Works in Critical Context
Although he stopped writing fiction by 1899 and although he produced fewer than a hundred short stories, Bierce was an influential writer. Stephen Crane said of Bierce’s ”An Occurrence at Owl Creek Bridge,” ”Nothing better exists—the story has everything,” and, as has been well documented, Crane consciously modeled his own impressionist tales of war on Bierce’s. H. L. Mencken, Carey McWilliams, and other writers of the post-World War I era appreciated Bierce’s scathing journalism and his sardonic tall tales. In fact, Bierce was almost a folk hero of the Roaring Twenties, as indicated by the fact that one year, 1929, saw the publication of no fewer than four popular biographies of the author.
Tales of Soldiers and Civilians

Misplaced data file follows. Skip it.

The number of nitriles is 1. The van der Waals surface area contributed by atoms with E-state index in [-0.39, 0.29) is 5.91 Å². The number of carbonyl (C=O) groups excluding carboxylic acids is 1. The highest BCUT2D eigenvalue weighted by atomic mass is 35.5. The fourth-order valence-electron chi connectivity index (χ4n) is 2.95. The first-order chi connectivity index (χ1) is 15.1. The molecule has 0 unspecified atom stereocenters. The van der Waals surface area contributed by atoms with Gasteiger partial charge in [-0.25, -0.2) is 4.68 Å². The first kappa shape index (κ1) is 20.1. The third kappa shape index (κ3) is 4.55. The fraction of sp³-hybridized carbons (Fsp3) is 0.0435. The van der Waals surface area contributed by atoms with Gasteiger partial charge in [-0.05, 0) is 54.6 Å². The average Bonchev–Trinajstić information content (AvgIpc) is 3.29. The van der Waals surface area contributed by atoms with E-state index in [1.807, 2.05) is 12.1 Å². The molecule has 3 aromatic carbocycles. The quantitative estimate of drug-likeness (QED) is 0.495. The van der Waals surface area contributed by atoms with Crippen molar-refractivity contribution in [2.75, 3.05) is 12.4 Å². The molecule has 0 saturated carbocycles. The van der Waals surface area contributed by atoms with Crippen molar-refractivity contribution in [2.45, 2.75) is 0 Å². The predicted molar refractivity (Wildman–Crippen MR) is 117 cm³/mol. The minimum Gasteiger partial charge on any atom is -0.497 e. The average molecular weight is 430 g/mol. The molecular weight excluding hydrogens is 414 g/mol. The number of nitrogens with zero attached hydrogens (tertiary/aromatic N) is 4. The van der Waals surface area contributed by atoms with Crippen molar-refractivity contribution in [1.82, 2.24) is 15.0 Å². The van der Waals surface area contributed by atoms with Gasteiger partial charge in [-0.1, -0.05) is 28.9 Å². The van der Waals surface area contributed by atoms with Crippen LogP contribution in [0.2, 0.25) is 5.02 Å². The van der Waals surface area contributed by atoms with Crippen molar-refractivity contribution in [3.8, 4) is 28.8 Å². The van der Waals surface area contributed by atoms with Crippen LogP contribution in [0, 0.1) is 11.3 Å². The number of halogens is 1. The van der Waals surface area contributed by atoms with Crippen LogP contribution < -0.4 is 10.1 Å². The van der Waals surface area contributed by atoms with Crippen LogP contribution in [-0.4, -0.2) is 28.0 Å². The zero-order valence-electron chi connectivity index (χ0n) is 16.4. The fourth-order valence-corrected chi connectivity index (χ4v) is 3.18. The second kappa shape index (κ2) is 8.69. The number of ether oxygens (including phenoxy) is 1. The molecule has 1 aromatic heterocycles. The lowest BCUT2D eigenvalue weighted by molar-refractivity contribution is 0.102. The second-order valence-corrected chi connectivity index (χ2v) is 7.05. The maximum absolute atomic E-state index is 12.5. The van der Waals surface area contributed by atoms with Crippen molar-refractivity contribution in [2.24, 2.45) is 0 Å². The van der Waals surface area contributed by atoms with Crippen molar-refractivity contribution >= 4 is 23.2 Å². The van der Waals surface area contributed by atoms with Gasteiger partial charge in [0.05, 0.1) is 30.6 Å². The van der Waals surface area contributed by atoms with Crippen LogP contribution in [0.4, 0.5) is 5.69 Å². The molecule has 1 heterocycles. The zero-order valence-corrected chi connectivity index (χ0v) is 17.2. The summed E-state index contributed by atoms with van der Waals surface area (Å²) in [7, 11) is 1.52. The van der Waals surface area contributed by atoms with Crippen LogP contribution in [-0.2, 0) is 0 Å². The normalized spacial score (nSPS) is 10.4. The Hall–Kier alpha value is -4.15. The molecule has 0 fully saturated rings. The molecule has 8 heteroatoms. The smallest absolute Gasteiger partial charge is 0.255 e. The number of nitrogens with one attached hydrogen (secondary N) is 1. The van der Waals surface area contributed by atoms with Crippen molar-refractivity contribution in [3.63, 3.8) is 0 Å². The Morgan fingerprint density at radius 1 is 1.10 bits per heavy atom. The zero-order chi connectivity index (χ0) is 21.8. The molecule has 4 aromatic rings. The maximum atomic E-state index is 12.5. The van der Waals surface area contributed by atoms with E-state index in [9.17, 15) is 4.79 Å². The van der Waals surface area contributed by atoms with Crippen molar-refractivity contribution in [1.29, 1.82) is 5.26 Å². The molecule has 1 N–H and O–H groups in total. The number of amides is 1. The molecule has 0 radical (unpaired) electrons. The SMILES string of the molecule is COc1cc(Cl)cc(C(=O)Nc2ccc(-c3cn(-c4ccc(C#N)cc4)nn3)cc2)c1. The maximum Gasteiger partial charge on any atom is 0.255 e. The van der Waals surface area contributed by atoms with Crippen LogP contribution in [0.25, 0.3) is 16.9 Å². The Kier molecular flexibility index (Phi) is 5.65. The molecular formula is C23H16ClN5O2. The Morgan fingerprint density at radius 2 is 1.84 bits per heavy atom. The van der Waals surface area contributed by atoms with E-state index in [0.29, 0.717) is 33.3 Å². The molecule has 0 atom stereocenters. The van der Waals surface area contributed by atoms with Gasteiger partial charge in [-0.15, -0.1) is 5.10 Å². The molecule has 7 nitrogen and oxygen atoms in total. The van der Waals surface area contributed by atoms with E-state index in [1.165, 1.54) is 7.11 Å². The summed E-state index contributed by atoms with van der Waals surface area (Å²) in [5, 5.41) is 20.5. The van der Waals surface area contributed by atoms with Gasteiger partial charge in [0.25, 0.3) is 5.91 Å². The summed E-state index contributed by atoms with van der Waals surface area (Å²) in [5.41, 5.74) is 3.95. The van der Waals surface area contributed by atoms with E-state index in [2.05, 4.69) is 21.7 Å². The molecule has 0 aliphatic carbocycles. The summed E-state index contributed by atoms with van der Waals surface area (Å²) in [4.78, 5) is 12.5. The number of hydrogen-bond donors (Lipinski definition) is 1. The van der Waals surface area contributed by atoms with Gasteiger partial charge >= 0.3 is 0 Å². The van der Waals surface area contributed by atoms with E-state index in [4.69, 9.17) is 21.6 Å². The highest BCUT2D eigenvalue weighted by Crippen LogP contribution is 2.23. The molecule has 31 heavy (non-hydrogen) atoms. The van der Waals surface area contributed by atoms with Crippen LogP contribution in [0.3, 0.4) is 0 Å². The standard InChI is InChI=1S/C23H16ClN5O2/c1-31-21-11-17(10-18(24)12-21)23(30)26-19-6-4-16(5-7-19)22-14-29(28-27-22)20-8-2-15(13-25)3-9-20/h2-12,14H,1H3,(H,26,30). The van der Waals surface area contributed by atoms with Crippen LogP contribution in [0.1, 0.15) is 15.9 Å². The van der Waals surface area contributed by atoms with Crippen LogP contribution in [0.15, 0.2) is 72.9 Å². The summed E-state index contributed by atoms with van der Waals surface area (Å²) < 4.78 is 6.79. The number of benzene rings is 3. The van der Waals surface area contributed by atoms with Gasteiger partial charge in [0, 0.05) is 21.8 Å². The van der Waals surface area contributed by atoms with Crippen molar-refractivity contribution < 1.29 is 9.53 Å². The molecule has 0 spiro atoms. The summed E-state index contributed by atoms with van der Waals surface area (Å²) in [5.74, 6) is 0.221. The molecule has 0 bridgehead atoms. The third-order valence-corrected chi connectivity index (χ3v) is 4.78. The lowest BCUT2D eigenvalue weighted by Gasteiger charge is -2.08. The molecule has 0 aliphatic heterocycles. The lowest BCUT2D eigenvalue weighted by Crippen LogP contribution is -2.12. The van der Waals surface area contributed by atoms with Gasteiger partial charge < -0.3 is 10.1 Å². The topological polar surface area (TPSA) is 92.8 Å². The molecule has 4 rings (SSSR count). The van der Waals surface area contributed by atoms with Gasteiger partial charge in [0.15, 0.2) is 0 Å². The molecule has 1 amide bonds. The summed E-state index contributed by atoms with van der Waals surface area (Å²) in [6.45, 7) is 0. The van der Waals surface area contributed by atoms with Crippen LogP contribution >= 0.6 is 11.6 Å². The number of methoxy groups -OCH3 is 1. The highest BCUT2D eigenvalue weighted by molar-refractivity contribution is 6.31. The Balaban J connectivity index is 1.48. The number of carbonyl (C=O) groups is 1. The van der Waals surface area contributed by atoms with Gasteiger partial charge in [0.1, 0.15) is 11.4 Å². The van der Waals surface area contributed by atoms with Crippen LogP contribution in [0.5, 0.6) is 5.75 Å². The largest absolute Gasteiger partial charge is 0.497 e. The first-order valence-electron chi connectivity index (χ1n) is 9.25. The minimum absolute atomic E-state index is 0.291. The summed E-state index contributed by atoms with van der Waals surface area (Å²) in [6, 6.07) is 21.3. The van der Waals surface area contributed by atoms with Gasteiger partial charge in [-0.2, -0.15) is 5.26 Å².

The decade of the 1890s saw the publication of Bierce’s first books since 1874, beginning with the collection Tales of Soldiers and Civilians. These collections of war, supernatural, and frontier stories engendered much favorable reaction on both sides of the Atlantic, with especially significant praise coming from such American reviewers as Walter Black burn Harte, Percival Pollard, Brander Matthews, and William Dean Howells. Not all were enthusiastic about his work, however. An unnamed reviewer for The Critic notes that the author has caught the modern knack of telling a story about nothing and telling it well,” and adds that he sometimes commits the fault of telling about something, and not telling it well but theatrically.” He further notes that the stories lack variety, in fact are tiresomely alike.” A Bookman reviewer of an 1898 collection of the same and additional stories offered much greater praise: Nowhere can the art of how and when to end a story be more perfectly exemplified than in some of these remarkable tales.”